Tuesday, March 11, 2014
Open Season targets all of Maine's political wildlife, from Portland city government to the donkeys, elephants and independents stalking the Statehouse and U.S. Capitol.
John Richardson joined the Press Herald in 1990 after working as a reporter in New Jersey. He has covered a variety of beats, including marine issues, the environment and health care. He is now covering politics and focusing on Maine's U.S. Senate race.
John can be reached at 791-6324 or email@example.com
On Twitter: @jrichmaine
Colin Woodard has covered politics and elections for more than two decades, from Bosnia and Bucharest to Washington, D.C., Augusta, and Portland City Hall. He has written for a wide range of national and international publications and is the author of four books, including "American Nations," a history of North America's regional cultures. He joined the Portland Press Herald at the end of April and covers political finance and lobbying, among other things.
Colin can be reached at 791-6317 or firstname.lastname@example.org
Susan Cover has covered Maine politics for 10 years and worked in Kansas, Ohio and Rhode Island as a reporter. This year, she is focusing on covering the same-sex marriage debate for MaineToday Media.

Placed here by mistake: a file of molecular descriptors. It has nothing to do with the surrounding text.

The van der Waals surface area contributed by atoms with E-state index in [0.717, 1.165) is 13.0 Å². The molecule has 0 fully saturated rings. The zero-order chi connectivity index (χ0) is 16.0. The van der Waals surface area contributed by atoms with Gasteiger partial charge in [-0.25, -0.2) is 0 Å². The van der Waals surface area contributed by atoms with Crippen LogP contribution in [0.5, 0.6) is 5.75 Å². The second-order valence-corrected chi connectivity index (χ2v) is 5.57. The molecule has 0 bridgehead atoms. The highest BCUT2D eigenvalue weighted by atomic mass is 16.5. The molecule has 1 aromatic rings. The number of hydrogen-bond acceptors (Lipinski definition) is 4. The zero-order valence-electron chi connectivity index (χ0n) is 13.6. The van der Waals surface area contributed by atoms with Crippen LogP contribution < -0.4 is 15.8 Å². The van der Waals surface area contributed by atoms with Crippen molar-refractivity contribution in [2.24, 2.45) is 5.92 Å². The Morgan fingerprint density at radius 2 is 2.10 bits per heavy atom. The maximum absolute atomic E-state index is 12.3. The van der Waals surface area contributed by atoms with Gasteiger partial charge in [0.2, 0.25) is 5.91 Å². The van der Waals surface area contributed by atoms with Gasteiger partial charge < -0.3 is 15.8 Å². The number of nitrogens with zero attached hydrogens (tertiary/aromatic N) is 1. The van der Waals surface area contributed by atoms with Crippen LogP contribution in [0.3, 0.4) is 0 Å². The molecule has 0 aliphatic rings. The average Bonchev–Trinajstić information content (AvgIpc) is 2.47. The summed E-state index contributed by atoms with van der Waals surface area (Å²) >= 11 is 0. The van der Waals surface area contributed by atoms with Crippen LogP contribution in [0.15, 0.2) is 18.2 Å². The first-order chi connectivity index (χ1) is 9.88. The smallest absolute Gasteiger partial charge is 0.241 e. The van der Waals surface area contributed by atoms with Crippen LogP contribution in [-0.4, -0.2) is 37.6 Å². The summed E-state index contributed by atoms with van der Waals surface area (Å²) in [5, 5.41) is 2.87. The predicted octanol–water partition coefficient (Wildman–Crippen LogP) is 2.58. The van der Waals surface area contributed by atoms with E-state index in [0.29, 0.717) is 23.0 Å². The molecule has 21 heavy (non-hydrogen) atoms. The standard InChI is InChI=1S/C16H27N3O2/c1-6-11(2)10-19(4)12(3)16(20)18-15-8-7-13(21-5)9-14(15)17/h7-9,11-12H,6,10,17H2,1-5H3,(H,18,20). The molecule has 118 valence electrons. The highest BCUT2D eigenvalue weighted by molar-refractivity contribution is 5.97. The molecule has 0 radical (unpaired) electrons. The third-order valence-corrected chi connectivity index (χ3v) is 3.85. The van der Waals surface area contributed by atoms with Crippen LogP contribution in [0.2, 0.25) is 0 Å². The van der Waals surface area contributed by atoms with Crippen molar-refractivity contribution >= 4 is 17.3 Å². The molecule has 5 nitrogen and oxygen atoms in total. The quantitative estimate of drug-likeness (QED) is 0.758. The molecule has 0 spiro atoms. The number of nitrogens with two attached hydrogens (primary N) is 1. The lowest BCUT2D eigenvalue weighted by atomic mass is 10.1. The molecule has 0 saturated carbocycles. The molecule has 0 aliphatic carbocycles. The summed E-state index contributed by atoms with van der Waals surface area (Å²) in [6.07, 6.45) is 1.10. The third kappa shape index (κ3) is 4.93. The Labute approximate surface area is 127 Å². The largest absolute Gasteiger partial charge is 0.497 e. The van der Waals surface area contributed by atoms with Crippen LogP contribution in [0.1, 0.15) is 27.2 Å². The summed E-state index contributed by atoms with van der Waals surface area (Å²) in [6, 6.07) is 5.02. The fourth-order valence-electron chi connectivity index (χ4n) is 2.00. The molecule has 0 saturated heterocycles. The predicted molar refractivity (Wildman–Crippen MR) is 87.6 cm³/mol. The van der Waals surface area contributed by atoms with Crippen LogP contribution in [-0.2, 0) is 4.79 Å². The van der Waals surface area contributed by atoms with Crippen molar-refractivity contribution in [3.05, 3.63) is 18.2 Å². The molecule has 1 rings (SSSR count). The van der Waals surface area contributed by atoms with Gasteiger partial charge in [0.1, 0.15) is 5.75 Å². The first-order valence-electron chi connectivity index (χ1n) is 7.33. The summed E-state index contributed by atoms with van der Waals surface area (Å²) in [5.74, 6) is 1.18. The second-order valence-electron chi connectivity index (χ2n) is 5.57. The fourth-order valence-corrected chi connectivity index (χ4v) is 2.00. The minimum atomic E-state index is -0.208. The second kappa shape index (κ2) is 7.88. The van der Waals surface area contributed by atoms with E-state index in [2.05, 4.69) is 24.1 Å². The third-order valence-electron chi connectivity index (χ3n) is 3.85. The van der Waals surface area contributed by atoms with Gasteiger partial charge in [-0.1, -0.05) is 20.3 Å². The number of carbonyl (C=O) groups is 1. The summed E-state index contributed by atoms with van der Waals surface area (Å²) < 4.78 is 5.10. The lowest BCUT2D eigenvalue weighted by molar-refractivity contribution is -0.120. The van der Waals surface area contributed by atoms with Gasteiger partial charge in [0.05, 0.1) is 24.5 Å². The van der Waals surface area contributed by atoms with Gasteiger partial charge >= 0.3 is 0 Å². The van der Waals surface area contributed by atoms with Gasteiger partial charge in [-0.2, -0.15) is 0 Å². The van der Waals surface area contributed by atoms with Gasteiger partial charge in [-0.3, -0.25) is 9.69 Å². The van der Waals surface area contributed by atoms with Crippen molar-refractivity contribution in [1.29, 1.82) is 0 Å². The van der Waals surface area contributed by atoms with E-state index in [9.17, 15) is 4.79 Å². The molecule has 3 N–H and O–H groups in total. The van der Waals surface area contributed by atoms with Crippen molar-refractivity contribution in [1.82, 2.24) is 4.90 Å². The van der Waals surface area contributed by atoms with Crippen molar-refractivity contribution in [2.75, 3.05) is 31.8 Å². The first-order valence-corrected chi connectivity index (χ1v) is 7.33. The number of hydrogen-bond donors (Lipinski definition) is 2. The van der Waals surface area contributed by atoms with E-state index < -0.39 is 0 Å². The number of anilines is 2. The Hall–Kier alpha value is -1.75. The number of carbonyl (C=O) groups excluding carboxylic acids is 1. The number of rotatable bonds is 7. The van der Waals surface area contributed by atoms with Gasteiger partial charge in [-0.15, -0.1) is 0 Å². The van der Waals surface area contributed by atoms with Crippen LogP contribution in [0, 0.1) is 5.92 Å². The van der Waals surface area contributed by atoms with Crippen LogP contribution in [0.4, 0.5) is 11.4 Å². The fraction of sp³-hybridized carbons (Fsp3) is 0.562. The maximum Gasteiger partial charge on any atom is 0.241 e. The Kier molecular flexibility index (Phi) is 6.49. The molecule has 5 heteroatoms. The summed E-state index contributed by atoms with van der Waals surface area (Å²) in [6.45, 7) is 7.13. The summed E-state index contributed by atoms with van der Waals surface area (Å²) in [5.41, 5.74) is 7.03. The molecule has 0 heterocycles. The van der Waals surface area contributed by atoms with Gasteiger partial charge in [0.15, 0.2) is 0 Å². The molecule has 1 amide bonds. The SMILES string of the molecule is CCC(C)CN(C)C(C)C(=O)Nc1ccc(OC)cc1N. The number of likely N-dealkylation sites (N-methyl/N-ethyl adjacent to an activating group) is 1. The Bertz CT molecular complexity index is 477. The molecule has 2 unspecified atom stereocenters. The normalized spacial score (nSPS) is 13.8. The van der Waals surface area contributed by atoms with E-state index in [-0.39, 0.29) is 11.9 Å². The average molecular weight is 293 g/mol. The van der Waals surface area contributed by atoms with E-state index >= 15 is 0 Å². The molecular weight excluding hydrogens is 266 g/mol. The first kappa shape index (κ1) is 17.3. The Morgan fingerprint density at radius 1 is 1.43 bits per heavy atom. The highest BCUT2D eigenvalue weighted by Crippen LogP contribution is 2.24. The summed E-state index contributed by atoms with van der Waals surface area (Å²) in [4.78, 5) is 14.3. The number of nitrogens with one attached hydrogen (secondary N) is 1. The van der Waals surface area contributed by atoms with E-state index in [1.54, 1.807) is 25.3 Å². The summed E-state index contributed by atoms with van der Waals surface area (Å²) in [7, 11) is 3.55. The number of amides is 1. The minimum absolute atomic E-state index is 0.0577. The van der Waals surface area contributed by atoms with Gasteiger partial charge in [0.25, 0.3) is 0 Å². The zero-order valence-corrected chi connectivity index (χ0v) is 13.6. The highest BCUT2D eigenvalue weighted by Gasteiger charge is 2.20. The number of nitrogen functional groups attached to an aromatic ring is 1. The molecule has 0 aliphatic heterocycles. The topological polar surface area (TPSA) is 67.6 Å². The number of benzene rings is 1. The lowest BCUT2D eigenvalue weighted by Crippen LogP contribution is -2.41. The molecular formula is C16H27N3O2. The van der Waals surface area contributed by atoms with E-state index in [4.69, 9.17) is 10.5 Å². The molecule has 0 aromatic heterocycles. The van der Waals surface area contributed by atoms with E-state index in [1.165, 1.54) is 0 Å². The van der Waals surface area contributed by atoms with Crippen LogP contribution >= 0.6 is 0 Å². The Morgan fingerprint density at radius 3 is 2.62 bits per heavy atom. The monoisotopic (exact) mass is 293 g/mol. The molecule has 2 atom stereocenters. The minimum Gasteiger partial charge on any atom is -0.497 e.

Susan can be reached at 621-5643 or email@example.com
Michael Shepherd joined MaineToday Media in May 2012 after graduating from the University of Maine in Orono, where he edited The Maine Campus, the student newspaper there. Until November he'll be writing the Truth Test, a recurring feature analyzing political statements and advertising.
Michael can be reached at 621-5632 or firstname.lastname@example.org
Mike Heath and Paul Madore, two men who've been fighting against gay rights for decades, are holding a State House press conference Monday where they promise to "turn up the heat" just a week before Mainers vote on gay marriage.
"It's been years since we've had the opportunity to inform Maine voters about the real dangers and the pure insanity of same-sex sodomy based marriage," Heath is quoted in a press release.
Heath, who resigned as executive director of the Christian Civic League just before the 2009 vote on gay marriage, was shunned by gay marriage opponents last time around because they wanted to take a less aggressive approach. Neither he nor Madore, a Lewiston-area Catholic, have been publicly active this time around, at least not before Monday's rally and press conference.
In their press announcement, they say they want to spell out will happen in Maine if "this insane bill passes."
Got a little debate withdrawal now that the all the presidential debates are over?
Never fear. You can get your fix of zingers and talking points this week with three debates – two on TV and one on radio – between Maine's U.S. Senate candidates.
WCSH-6 will broadcast its live debate Monday at 7 p.m.
WMTW-8 will broadcast its live debate Tuesday at 7 p.m.
The Christian Civic League is encouraging followers to participate in a 48-hour fast leading up to Election Day.